Altria announced that it would discontinue most of its flavored e-cigarettes and stop selling some brands altogether, in response to concerns about their use by youth. The company also pledged to support federal legislation to raise the age to buy any tobacco or vaping products to 21.

Smithfield announced plans to cover 90 percent of its hog waste lagoons in North Carolina, Missouri and Utah within the next 10 years to protect the pits from heavy rains, such as those from Hurricane Florence that caused flooding and environmental concerns. Smithfield also plans to use new technology to capture methane for generating renewable natural gas, supporting Smithfield Renewables, its year-old biogas initiative aimed at reducing greenhouse gas emissions by 25 percent by 2025.

These two case studies offered new ways to think about what taking a stand might mean, in both concept and operations.

The Forum’s highlight was the CR Magazine Responsible CEO of the Year Awards, given in several categories. Some notes on the winners, by the numbers:


  • Aflac’s Dan Amos announced that the insurance company intends to provide a robotic, therapeutic plush duck to every U.S. child, aged 3 to 13, who is diagnosed with cancer.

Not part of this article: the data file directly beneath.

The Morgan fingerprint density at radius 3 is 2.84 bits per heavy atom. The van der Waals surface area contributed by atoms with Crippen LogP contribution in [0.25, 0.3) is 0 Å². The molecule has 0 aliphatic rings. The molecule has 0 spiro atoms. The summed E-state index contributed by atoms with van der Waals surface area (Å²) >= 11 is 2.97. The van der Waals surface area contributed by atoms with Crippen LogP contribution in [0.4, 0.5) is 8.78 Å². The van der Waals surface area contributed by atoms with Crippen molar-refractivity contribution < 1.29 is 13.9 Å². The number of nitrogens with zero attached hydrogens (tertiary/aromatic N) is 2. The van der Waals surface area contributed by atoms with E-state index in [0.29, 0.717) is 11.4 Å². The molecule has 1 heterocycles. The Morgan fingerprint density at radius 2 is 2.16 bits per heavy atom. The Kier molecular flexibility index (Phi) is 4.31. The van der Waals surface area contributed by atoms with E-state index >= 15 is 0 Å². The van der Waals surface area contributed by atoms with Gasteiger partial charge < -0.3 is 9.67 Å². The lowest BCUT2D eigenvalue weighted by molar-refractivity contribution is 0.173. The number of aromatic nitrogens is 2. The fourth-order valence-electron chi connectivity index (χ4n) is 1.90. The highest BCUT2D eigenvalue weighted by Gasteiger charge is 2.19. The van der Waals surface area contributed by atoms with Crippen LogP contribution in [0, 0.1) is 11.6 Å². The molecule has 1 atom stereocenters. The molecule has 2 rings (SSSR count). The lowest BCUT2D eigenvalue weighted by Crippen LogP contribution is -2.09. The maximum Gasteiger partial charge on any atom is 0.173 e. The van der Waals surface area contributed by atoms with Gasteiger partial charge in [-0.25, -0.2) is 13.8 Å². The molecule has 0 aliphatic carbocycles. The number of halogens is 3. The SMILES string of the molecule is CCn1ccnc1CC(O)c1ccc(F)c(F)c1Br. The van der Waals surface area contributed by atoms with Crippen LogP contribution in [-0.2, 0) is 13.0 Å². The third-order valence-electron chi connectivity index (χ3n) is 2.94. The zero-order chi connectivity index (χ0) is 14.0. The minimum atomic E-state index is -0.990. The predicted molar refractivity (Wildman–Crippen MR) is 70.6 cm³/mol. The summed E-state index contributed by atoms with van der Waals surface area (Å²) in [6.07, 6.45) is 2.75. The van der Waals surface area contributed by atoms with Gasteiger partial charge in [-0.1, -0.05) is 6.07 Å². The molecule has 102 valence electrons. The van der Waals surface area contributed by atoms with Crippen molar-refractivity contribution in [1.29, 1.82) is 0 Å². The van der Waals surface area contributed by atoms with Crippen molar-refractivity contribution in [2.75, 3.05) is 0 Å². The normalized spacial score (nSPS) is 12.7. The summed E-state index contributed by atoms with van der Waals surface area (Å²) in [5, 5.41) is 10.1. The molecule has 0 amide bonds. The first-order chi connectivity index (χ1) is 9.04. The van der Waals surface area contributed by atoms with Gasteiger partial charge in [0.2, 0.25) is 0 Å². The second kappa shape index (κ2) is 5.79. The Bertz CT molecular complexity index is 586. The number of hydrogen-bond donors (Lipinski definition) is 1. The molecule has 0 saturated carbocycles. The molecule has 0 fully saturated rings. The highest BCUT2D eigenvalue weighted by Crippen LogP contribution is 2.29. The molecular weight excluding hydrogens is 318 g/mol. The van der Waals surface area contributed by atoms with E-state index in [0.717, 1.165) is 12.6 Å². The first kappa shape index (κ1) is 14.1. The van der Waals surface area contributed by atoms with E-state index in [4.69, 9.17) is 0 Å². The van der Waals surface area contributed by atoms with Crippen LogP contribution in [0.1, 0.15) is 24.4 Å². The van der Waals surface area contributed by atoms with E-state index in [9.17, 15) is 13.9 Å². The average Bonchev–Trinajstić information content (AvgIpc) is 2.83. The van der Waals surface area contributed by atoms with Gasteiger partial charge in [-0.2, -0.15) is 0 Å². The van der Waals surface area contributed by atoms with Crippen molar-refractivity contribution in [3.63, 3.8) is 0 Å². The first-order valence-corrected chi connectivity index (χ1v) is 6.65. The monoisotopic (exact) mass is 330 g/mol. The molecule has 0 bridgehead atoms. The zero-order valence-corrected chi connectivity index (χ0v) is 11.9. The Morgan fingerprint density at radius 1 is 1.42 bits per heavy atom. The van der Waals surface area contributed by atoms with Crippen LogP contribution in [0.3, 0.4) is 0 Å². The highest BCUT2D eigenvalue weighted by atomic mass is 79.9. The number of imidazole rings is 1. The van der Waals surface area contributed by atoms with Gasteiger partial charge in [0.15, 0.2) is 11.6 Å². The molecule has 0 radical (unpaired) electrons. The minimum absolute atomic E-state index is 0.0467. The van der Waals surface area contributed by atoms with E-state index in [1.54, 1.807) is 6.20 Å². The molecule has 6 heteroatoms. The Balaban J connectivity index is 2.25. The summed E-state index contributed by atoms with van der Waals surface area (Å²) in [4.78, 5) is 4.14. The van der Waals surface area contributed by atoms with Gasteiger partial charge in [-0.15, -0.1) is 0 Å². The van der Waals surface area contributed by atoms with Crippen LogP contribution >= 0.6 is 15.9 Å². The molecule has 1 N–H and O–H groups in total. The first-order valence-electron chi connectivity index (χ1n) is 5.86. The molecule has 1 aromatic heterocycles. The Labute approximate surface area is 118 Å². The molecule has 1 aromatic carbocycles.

• Jose Andres’ World Central Kitchen, winner of the Humanitarian Award, has served 4.5 million meals to those affected by Hurricanes Maria and Florence.

  • Danone North America completed its B Corp certification within one year (it usually takes three); with over $6 billion in revenue, it is now by far the largest B Corp, said CEO Mariano Lozano.

  • VF Corporation’s Steve Rendle spoke about leveraging its 20 apparel brands and 70,000 employees to shift from selling to retailers to selling directly to consumers.

  • PwC’s JC LaPierre announced that 550 CEOs are now signed up for CEO Action for Diversity and Inclusion, an initiative kickstarted by CEO Tim Ryan.

  • BCD’s John Snyder spoke about creating a company and a community for the next generation of its 13,500 global employees.

The variety of initiatives and their large scale spoke to the mainstreaming of CR throughout industries and sectors. All sorts of brands are now taking various “stands” to make progressive change—that was the bottom line of the Awards dinner.

There were many more ideas, insights, and comments on display at 3BL Forum worth thinking about at length—talk about “the long view!” For more about the 3BL Forum, “Brands Taking Stands — The Long View”:


  • Videos of the presentations will be posted shortly at 3BL Forum.

  • Articles about Forum issues can be found here.

  • You can see the full agenda of the 2018 Forum here.
Image courtesy of Aflac

John Howell headshotJohn Howell

John Howell, Chief of Thought Leadership and Editorial Director, is a co-founder of 3BL Media, the parent company of Triple Pundit, begun in 2009. Howell oversees original editorial content procurement and creation. He is also the author of the weekly Brands Taking Stands Newsletter. He has written and edited for Elle, Artforum, High Times, the New York Times Magazine, and the LA Times. Howell is based in Wonalancet, NH.

Read more stories by John Howell